Halfway through his associate’s degree, Shawn received the life-changing news that the “Felony Murder Rule” had changed, leading to his resentencing and eventual release. Unfortunately, once released, Shawn faced instant homelessness as parole mandated that he return to Riverside County, a place where he no longer had family or friends. It was thanks to a prison volunteer named Rob Bird, who worked as a Reentry Liaison at the San Diego County District Attorney’s Office, that Shawn was able transfer his parole to San Diego County and find housing there. This move allowed him to complete the rest of his college courses, and he was able to graduate with his associate’s degree in sociology from Southwestern College.
Shawn went on to attend San Diego State University, where he became a member of Project Rebound, a program that provides guidance and support to formerly incarcerated individuals in higher education. In 2022, Shawn transferred to the University of California, Irvine (UCI) as a sociology major and drama minor. At UCI, he became involved with the UCI Underground Scholars Program and the UCI LIFTED program at Donovan State Prison’s Echo facility.
Shawn’s story is a testament to the effects of deportation and youth incarceration on individuals and their families. According to a study by the Migration Policy Institute, the deportation of a parent can lead to negative outcomes for children, including emotional trauma, economic hardship, and disrupted education. Additionally, the disproportionate impact of the criminal justice system on young people of color has been well documented, with research showing that youth incarceration can lead to a cycle of recidivism and limited opportunities upon release.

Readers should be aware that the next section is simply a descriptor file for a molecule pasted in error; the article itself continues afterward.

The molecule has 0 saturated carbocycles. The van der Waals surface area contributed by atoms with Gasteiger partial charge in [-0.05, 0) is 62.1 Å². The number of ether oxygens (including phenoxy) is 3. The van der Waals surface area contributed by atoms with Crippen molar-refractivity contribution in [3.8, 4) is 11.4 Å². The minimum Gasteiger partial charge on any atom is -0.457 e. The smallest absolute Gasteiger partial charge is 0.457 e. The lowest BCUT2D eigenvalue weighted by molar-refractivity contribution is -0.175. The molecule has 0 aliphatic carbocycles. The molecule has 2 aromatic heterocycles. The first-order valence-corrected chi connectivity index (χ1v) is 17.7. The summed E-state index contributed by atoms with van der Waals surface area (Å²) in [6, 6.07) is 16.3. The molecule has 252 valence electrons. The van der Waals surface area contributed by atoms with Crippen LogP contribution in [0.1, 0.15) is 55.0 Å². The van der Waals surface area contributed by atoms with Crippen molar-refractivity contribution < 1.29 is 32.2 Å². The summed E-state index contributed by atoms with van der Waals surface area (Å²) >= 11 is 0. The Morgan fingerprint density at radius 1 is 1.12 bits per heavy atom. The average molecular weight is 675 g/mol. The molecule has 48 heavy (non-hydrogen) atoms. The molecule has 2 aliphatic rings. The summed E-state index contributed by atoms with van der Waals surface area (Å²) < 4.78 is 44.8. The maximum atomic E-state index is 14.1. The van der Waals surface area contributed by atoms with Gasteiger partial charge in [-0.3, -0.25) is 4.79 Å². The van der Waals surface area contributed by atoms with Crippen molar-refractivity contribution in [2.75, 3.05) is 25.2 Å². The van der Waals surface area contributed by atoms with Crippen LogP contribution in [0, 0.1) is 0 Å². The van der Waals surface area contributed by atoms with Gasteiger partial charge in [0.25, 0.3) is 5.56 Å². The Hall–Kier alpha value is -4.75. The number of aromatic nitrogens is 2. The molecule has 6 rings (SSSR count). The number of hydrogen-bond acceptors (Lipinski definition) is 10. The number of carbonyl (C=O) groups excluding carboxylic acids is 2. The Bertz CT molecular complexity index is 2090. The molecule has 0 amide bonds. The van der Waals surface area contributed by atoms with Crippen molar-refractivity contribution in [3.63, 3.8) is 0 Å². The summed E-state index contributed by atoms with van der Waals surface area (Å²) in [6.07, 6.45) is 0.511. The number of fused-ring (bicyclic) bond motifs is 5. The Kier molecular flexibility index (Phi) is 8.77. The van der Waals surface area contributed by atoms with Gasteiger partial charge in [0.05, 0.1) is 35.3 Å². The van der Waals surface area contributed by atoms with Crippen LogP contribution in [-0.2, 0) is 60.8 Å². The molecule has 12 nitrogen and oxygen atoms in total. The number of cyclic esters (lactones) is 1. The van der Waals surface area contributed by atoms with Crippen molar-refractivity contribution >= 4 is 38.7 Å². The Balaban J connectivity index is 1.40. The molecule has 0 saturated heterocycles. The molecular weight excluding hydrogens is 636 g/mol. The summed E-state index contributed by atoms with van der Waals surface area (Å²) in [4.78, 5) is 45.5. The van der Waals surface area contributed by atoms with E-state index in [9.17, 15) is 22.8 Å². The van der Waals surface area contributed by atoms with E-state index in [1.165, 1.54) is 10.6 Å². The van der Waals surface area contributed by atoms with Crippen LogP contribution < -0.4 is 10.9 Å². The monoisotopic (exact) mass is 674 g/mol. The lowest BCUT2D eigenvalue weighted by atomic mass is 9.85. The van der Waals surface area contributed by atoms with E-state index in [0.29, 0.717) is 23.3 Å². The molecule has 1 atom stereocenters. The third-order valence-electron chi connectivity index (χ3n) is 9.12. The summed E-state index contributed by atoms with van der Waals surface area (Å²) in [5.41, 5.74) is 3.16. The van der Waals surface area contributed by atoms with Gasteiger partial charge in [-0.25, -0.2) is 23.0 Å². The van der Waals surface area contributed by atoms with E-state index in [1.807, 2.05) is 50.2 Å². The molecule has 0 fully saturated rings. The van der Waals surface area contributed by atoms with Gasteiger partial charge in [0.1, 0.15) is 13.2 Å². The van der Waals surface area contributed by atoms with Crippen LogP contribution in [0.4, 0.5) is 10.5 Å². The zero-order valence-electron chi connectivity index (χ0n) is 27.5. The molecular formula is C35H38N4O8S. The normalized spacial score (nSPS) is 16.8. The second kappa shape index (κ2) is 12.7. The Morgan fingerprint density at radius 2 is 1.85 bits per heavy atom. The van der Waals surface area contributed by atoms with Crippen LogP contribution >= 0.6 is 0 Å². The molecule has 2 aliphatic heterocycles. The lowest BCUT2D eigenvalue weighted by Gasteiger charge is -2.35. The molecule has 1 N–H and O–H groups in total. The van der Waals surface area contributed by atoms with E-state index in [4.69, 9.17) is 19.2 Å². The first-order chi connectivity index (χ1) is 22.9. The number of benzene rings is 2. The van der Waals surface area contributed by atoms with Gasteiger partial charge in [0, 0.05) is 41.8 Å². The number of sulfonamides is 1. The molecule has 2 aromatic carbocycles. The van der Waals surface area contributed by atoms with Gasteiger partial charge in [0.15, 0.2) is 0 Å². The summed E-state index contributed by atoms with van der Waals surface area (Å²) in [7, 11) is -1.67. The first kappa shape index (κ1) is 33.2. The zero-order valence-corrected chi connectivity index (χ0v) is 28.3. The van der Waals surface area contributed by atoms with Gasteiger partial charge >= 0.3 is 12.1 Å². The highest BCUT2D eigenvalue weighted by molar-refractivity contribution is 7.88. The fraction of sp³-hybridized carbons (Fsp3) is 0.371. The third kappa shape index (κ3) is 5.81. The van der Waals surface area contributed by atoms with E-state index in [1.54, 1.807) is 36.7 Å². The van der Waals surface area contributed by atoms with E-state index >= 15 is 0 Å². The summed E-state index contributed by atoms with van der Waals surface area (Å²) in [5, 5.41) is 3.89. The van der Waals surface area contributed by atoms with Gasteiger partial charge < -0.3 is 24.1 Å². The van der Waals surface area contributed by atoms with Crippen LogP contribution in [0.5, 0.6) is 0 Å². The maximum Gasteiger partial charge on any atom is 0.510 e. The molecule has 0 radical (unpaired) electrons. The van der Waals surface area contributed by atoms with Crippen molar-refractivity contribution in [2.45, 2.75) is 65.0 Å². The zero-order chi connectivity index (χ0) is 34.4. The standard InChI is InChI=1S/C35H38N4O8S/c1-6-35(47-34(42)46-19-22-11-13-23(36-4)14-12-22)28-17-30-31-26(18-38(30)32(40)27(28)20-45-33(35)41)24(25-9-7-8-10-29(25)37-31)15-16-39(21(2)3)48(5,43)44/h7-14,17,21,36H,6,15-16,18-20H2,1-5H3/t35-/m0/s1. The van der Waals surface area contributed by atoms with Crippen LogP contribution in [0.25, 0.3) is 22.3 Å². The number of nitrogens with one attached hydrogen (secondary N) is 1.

However, programs like the Restorative Justice Program at Southwestern Community College, Project Rebound, and Underground Scholars provide a path to redemption and a second chance for those who have been impacted by the criminal justice system. By offering education and support, we can break the cycle of recidivism and give individuals like Shawn an opportunity to contribute to society and make a positive impact.
Help us ensure the past doesn’t define the future for students like Shawn. Join us in supporting formerly incarcerated individuals in their journey toward a more brilliant future. Take action today and support higher education for formerly incarcerated individuals.
To get involved, contact Hector Cervantes, Director of the UCI Underground Scholars Program, and learn how you can support system-impacted students on campus. To support UCI’s efforts to offer educational opportunities to incarcerated individuals, check out UCI LIFTED here.
Migration Policy Institute. (n.d.). The Impact of Parental Deportation on Children. Retrieved February 13, 2023, from https://www.migrationpolicy.org/research/impact-parental-deportation-children
The Sentencing Project. (n.d.). Youth Incarceration. Retrieved February 13, 2023, from https://www.sentencingproject.org/issues/youth-incarceration/
Southwestern College. (n.d.). Restorative Justice Program. Retrieved February 13, 2023, from https://www.swccd.edu/academics/programs/restorative-justice/
Project Rebound. (n.d.). About Project Rebound. Retrieved February 13, 2023, from https://www.csus.edu/project-rebound/about-project-rebound.html